You must remember that in many respects these trenches are artificial; amongst other things, sandbags would have been made from hessian, the duckboards, on the trench bottom would have been wooden and there would have been an earth parapet in front of the trench, as well as barbed wire. However, the trenches do display some of the features of the trenches which would have existed here. The first trench on leaving the visitors’ centre can be clearly seen on 1917 trench maps and is part of the Canadian front line. A sap[1] has been dug forward to the lip of a large mine crater and you will see that the Germans have done the same on the opposite side. Mine craters were an important military feature and it was important to deny the enemy use of a crater if at all possible. There is also a large metal plate with an opening observation loop, which in its original state would have been built into the parapet.

[1] A sap is a small section of trench dug out into no man’s land and at right angles to the main trench.

Preserved Trenches on Vimy Ridge
Preserved Trenches on Vimy Ridge

As you follow the path to the right and cross a small bridge, you will see a communication trench running into the front line from the rear. This trench, named Grange Avenue, was the major means of access to this section of the front line for men and supplies. The mine craters in this immediate area are known as the Grange group and the tunnels which led into the line here are part of the Grange system. Continuing along the pathway, you will pass between two of the Grange craters. The sheer size of these craters indicates the force of the mine explosions. Manning trenches in a sector of this kind was a terrifying and demoralising experience, not knowing when the ground was about to erupt beneath your feet. A mine explosion would also inevitably be followed by a vicious fight as each side attempted to gain control of the crater.

Passing beyond the mine craters, you will come to the German trenches. The width of no man’s land along the front varied greatly.  Vimy Ridge is typical of areas where the two sides faced each other across key areas of high ground, where the opposing trenches are pushed closely together, sometimes as close as 25- 30 yards apart. Looking back to the Canadian lines from the German lines brings home vividly just how close the opposing lines could be. As you arrive at the German trenches, you will also see a concrete pill box. A few yards further along and to the left is a German mortar position, with the barrel of a minenwerfer (mortar) lying at the bottom. These were a very effective weapon, which fired on a high trajectory to drop a large, powerful shell into the enemy’s trench; many British accounts of the war refer to the fear of “minnies”.

On leaving the visitors’ centre car park, turn left onto the D55 and after 0.6 of a mile you will come to the memorial car park.

Moroccan Division Memorial

Before you leave the car park, there is an interesting memorial in the car park itself. The Moroccan Memorial commemorates the first allied troops to gain a foothold on Vimy Ridge. During The Second Battle of Artois in May 1915, the French Tenth Army pushed the Germans from the hill of Notre Dame de Lorette, captured a series of key villages and made an advance of two and a half miles; the greatest advance since the advent on trench warfare. The most spectacular advance was that of the Moroccan Division, which advanced two and a half miles in one hour to establish itself on Vimy Ridge.  However, the inability of the French to bring forward reserves quickly enough, left the men of the Moroccan Division isolated on the ridge and, facing German counter attacks, the division was forced to withdraw after holding the position for two days.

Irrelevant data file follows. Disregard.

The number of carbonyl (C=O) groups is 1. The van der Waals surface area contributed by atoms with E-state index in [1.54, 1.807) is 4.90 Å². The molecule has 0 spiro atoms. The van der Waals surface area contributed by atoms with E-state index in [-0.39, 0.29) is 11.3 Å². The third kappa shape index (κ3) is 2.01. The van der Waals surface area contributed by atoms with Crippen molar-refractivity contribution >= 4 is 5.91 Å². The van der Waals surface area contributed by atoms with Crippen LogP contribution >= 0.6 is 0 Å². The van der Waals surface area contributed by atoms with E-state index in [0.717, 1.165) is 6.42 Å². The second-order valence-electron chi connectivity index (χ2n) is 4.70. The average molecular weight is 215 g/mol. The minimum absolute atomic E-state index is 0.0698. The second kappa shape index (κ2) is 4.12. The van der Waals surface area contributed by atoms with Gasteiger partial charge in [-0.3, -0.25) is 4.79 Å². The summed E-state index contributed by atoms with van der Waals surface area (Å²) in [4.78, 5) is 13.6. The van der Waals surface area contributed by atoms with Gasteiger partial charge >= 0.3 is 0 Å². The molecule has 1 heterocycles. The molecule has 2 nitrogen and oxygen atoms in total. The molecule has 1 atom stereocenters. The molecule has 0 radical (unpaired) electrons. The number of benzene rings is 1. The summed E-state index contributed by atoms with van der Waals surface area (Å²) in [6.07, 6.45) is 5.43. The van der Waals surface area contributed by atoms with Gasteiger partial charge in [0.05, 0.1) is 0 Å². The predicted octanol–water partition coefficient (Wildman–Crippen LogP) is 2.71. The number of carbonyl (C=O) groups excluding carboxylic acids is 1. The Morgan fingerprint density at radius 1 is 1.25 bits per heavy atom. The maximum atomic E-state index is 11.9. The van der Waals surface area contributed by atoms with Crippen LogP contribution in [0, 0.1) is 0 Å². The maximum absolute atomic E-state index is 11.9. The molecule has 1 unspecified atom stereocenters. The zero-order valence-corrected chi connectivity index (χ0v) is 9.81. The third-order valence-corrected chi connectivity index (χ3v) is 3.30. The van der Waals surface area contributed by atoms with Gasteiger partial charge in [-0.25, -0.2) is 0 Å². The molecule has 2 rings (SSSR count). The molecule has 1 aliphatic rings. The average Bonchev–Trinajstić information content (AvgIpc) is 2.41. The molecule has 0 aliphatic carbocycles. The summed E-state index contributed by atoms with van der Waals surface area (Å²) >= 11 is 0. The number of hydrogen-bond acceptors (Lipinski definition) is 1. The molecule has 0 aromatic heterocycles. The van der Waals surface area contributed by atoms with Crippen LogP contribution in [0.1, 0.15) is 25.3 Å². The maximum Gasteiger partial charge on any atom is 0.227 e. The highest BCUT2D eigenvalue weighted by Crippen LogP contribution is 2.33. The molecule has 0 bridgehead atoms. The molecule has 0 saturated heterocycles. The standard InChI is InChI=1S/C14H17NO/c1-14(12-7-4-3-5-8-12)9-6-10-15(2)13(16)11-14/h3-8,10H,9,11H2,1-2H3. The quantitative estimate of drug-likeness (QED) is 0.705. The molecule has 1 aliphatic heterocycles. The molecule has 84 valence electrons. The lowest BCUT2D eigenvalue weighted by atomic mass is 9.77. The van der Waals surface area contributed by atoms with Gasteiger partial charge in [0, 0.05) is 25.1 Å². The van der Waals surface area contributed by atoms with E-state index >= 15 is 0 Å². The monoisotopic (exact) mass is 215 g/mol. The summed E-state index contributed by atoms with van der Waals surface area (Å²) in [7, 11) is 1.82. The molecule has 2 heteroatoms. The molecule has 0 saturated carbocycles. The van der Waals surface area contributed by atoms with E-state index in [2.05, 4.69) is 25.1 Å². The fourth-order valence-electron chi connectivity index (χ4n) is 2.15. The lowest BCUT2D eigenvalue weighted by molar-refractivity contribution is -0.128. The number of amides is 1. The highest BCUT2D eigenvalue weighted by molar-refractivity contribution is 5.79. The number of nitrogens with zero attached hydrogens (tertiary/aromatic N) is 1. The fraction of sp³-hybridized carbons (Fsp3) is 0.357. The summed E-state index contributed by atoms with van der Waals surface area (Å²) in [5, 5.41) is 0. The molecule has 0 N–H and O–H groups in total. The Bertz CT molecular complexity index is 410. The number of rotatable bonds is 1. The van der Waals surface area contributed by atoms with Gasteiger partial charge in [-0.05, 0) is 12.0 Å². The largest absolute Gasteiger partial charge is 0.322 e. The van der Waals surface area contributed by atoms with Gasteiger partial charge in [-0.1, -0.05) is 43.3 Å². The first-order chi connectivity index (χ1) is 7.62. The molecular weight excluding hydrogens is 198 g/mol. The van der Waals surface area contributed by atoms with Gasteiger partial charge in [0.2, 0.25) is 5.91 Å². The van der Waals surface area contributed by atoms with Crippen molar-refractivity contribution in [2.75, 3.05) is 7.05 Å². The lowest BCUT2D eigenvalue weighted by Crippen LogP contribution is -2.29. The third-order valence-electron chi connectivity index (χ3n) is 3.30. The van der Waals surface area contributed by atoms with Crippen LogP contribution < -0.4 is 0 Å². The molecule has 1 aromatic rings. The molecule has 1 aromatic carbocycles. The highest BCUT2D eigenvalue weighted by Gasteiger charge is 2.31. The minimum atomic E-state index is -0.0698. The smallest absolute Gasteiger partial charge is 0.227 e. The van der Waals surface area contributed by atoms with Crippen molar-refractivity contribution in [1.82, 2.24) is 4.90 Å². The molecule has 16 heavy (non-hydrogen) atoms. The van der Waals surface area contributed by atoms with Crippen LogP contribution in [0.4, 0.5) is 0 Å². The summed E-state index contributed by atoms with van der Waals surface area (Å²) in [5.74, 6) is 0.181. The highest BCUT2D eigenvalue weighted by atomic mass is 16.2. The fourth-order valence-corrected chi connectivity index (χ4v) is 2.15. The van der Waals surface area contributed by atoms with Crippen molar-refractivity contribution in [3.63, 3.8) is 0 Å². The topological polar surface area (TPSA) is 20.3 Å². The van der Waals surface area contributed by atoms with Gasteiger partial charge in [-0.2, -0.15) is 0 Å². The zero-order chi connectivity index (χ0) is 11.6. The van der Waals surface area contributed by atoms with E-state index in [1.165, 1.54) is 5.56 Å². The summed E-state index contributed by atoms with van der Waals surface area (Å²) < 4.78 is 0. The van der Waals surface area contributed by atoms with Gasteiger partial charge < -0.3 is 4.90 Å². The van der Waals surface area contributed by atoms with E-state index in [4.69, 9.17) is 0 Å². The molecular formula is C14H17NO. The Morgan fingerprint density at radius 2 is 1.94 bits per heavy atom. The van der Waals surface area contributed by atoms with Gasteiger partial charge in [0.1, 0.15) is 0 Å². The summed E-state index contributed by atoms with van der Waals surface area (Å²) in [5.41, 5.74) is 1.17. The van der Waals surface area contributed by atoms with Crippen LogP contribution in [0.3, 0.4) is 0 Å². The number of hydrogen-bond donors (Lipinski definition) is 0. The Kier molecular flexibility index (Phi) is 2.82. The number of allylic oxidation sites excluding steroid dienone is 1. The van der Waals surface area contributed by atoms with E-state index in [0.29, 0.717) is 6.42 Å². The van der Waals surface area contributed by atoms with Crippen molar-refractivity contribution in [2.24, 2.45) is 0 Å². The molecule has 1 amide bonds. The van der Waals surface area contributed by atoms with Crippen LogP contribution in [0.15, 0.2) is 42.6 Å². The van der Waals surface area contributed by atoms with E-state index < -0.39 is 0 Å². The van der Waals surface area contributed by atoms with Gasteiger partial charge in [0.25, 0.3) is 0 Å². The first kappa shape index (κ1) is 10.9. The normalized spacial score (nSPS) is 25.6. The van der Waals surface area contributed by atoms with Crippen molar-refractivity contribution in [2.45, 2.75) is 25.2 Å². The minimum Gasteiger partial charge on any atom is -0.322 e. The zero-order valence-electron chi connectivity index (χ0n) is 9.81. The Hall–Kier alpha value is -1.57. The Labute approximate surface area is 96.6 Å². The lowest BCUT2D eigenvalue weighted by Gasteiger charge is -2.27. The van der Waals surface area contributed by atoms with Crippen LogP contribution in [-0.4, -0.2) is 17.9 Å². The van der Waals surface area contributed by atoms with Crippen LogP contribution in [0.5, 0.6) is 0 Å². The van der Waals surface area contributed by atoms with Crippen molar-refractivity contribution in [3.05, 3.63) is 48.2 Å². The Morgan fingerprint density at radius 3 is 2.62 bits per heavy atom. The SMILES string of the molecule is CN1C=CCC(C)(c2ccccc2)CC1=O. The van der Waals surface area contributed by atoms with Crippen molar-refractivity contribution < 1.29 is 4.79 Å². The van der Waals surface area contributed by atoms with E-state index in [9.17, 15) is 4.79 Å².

The Division was made up of units of colonial troops, French settlers from North Africa and the Foreign Legion. The Division’s troops included men from some 50 countries, including Moroccans, Tunisians, Algerians, Czechs, Poles, Swedes and Greeks. The Moroccan Division was one of the elite divisions of the French Army; its men were awarded the greatest number of decorations of any division and it was the only division to be awarded the Légion d’Honneur, which was carried on its colours.

The Canadian National Memorial

The Canadian memorial, standing on the highest point of Vimy Ridge and visible over a wide area, is undoubtedly one of the most striking of the World War 1 memorials in France. The events of April 1917 made this site an obvious choice for one of a number of memorials which the Canadians began to plan at the war’s end. It is now designated the Canadian National Memorial, commemorating the 11,000 Canadian servicemen who died in France and have no known grave and whose names are carved on its sides. The youngest soldier commemorated on the memorial is 15 and there are 17 aged 16. The origins of those commemorated vary enormously. Large numbers of the men were born in England, Wales, Scotland and Ireland and others are from Russia, Italy and Japan. Several hundred of the men are from the USA, some of the thousands of US citizens who crossed into Canada to join the war by enlisting in the Canadian Army.

The Canadian National Memorial
The Canadian National Memorial

The memorial was designed by Canadian sculptor Walter Seymour Allward, following a competition to find a design for a memorial to stand on each of the eight sites given to Canada for memorials in France and Belgium. The Vimy Memorial is highly complex in its design and took eleven years to complete. It was dedicated in 1936 in a ceremony attended by 50,000 people, at which the guest of honour was King Edward VIII. Allward’s design was in fact so complex and expensive to execute that another much simpler design was eventually used on other memorial sites.